Defra minister deflects council fines question

Defra minister Rory Stewart last week (June 17) deflected calls for the government to acknowledge its responsibility for paying any potential EU fines for the UK failing to meet air pollution limits in light of a recent Supreme Court ruling.

Rory Stewart, Defra's minister for air quality, speaking during the Westminster Hall debate yesterday (June 9)

Rory Stewart, Defra’s minister for air quality

The minister with responsibility for air quality at Defra was taking questions in the House of Commons last Wednesday, and was asked whether he would be writing to all local authorities in England and Wales outlining central government’s responsibility — rather than councils — for paying potential infraction fines.

The UK is currently in breach of European legal limits for nitrogen dioxide and potentially faces being fined by the EU for its failure to meet the regulations.

And as a result, the government last year sent out a letter to local authorities suggesting that councils would be liable to pay ‘all or part’ of any such infraction fines from the EU, while also calling for cooperation to tackle the pollution problem (see story).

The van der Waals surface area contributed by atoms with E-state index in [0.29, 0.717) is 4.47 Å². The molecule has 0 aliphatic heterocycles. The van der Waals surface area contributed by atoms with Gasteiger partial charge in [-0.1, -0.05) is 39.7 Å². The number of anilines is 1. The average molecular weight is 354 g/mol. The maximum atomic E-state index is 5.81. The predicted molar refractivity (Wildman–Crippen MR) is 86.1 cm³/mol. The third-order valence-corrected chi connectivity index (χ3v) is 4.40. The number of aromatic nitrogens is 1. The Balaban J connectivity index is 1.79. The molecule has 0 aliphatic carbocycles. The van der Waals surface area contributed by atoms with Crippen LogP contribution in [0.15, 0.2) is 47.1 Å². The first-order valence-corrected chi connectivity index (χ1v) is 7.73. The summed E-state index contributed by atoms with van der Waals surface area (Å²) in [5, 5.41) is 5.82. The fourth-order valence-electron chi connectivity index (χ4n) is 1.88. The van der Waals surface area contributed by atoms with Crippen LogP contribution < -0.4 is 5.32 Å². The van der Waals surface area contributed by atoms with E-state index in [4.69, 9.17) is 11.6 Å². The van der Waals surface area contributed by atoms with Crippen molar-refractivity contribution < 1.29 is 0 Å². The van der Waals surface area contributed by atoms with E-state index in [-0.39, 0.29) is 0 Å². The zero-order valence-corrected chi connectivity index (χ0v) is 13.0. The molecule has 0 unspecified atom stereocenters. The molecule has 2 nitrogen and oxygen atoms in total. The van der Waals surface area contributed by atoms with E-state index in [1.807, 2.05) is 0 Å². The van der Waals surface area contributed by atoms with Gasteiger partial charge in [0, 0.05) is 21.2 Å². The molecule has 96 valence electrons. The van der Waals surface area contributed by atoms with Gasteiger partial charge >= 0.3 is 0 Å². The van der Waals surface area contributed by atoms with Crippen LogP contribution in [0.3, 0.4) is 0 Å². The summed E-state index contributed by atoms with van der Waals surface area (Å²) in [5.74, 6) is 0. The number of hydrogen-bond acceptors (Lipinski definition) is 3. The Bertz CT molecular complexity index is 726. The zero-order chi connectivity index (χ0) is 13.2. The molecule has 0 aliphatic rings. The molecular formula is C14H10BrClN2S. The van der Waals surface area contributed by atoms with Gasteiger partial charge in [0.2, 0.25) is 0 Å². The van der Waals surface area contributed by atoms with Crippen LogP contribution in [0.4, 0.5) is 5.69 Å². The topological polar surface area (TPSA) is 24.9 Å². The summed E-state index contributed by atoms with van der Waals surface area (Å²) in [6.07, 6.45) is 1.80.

The letter highlighted the relevant section in part 2 of the Localism Act, which gives the government discretionary powers to force councils to pay the fines, although it added that Defra still hoped to avoid the fines.

However, Labour MP for Brent North, Barry Gardiner, said that the Supreme Court ruling in May 2015 in a case brought by environmental organisation ClientEarth — which has set a deadline of December 31 for the production of a new UK air quality plan — showed that “it is the government who are solely responsible for compliance and any fines arising”.

Mr Gardiner then asked the Defra minister: “will the Secretary of State [Liz Truss] write again to all local authorities to accept her responsibility and overturn her previous threatening letter?”

Under-secretary of state at Defra, Rory Stewart, responded that he was “very happy to discuss that matter in detail” but added that “we need to tackle this issue in partnership with local authorities”.

Mr Stewart said: “The prime responsibility needs to reside there because the sources of the emissions are quite different from one local authority to another, and therefore the solutions will be different from one local authority to another.”



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9 years ago

Keep up the pressure on everyone, Minister Rory Stewart, since responsibility for air quality belongs to everyone, from vehicles and the largest agencies to that neighbour wood burner who seems to have all the rights to keep warm at the expense of local air quality.

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